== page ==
Learn More About the Great Lakes Basin Forest Health Collaborative (GLB FHC)

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Many of our BYGL readers, like yourself, are interested in the health of our forests, whether that be large expansive woodlands, or individual plants in urban areas. We were recently contacted by Anna Funk and Rachel Kappler with Holden Arboretum and the Great Lakes Basin Forest Health Collaborative. Below you will find information written by Anna and Rachel to introduce you, in a Q and A approach, to the collaborative and most importantly what you can do to help. 



How you can help save Ohio’s trees from invasive pests


Invasive pests like the emerald ash borer and hemlock woolly adelgid beetle have been devastating to our local forests. But there are some trees that seem to dodge these threats even when their neighbors fall ill, showcasing a genetic resilience that could have the power to pest-proof future forests.


These survivors, called lingering trees, are of major interest to ecologists and forest researchers. Using a method called resistance breeding, they can create offspring from lingering trees to repopulate forests with a natural resistance to invasive diseases.


One group leading the charge in these efforts is the Great Lakes Basin Forest Health Collaborative (GLB FHC), a regional organization based at Holden Arboretum in Kirtland that focuses on replenishing forest health. Since most of Ohio’s forests are privately owned, the collaborative relies on the efforts of local property owners to spot lingering trees in their own backyard.


In this conversation, the collaborative’s Forest Health Coordinator, Rachel Kappler, discusses the group’s work and how Ohio residents can get involved in the effort to strengthen local forests.



What is the Great Lakes Basin Forest Health Collaborative?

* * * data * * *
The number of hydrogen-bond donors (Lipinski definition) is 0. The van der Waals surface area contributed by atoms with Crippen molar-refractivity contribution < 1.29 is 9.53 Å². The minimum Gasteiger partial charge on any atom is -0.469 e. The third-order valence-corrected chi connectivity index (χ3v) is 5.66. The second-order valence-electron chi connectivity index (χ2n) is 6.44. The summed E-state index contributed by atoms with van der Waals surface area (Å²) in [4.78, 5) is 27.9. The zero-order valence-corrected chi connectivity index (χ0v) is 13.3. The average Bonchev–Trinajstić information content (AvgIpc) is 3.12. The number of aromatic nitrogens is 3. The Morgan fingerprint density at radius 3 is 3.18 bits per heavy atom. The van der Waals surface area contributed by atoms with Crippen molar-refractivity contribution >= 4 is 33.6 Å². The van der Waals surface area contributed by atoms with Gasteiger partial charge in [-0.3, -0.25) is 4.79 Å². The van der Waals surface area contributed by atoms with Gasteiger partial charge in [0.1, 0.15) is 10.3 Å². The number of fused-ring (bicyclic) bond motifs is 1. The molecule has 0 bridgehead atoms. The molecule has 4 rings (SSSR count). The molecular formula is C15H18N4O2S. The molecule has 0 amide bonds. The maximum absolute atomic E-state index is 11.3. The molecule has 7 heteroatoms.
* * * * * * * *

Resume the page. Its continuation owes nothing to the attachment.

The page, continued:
It is a functional collaborative where each person who is interested in what we're doing helps out in the best way they can.


Our focus is specifically on making forests healthier by finding the trees that seem to be resistant to invasive pests and diseases. We have a few trees in particular that we're working on right now that have had problems with invasives impacting their populations.


For example, we have ash trees, which had the emerald ash borer, an invasive beetle from Asia. And a little while after they started to heavily impact populations, some individual trees were sought out and found to be doing a lot better than we thought they would be. I like to call them suspiciously healthy.


The Forest Service was able to work on laboratory greenhouse tests to understand just how resistant they are to the beetle. And they're currently working on it with other researchers for the hemlock woolly adelgid beetle on eastern hemlock and beech bark disease and beech leaf disease on beech as well.



So who can join the collaborative? And what’s the expectation for somebody who joins?


We have all sorts of individuals who are a part of the collaborative. It ranges from non-profit organizations that work with trees, to government organizations, to plant nurseries and regular forest owners – really any person who's interested in trying to keep an eye out for these trees that might be resistant to invasive threats.


We typically call them lingering trees because they are the last individuals lingering in a population that's been hit hard by pests or disease. The reason we involve a lot of citizens and woodland owners is because we need a lot of eyes on the ground to let us know if they spot any particular individual tree that looks like it's a lingering tree.



How can Ohio residents help?


Right now we're taking a look at areas all across Ohio to make sure we haven't missed any lingering ash trees. Ash has had high mortality from the emerald ash borer, and a lot of people think that they're not around anymore, which in some places is true. But in other places, we have a lot of young ash trees starting to grow again.